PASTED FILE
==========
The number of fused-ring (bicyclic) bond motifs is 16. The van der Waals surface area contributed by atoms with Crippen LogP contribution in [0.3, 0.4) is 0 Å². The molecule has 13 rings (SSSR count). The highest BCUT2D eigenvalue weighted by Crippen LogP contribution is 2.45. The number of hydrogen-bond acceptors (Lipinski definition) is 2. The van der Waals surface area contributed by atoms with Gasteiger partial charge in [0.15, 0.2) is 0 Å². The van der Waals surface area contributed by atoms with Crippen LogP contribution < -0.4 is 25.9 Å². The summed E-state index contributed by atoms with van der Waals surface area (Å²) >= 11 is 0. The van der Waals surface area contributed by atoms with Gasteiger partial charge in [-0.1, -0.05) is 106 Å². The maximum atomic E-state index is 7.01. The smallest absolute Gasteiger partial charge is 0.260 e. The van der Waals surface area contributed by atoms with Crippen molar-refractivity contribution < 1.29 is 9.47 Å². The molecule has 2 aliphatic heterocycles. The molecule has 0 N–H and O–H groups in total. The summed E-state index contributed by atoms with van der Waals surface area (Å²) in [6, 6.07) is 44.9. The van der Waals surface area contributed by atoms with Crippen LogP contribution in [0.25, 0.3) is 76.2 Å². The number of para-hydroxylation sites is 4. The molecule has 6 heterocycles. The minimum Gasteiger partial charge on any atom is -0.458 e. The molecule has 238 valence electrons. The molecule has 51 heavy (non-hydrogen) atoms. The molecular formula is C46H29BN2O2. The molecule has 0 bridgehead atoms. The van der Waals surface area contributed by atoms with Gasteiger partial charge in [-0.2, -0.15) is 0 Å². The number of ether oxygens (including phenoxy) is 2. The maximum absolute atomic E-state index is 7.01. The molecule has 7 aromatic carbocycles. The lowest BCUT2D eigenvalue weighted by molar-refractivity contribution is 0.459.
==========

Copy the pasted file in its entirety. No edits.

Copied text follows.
The number of fused-ring (bicyclic) bond motifs is 16. The van der Waals surface area contributed by atoms with Crippen LogP contribution in [0.3, 0.4) is 0 Å². The molecule has 13 rings (SSSR count). The highest BCUT2D eigenvalue weighted by Crippen LogP contribution is 2.45. The number of hydrogen-bond acceptors (Lipinski definition) is 2. The van der Waals surface area contributed by atoms with Gasteiger partial charge in [0.15, 0.2) is 0 Å². The van der Waals surface area contributed by atoms with Crippen LogP contribution < -0.4 is 25.9 Å². The summed E-state index contributed by atoms with van der Waals surface area (Å²) >= 11 is 0. The van der Waals surface area contributed by atoms with Gasteiger partial charge in [-0.1, -0.05) is 106 Å². The maximum atomic E-state index is 7.01. The smallest absolute Gasteiger partial charge is 0.260 e. The van der Waals surface area contributed by atoms with Crippen molar-refractivity contribution < 1.29 is 9.47 Å². The molecule has 2 aliphatic heterocycles. The molecule has 0 N–H and O–H groups in total. The summed E-state index contributed by atoms with van der Waals surface area (Å²) in [6, 6.07) is 44.9. The van der Waals surface area contributed by atoms with Crippen LogP contribution in [0.25, 0.3) is 76.2 Å². The number of para-hydroxylation sites is 4. The molecule has 6 heterocycles. The minimum Gasteiger partial charge on any atom is -0.458 e. The molecule has 238 valence electrons. The molecule has 51 heavy (non-hydrogen) atoms. The molecular formula is C46H29BN2O2. The molecule has 0 bridgehead atoms. The van der Waals surface area contributed by atoms with Gasteiger partial charge in [-0.2, -0.15) is 0 Å². The number of ether oxygens (including phenoxy) is 2. The maximum absolute atomic E-state index is 7.01. The molecule has 7 aromatic carbocycles. The lowest BCUT2D eigenvalue weighted by molar-refractivity contribution is 0.459.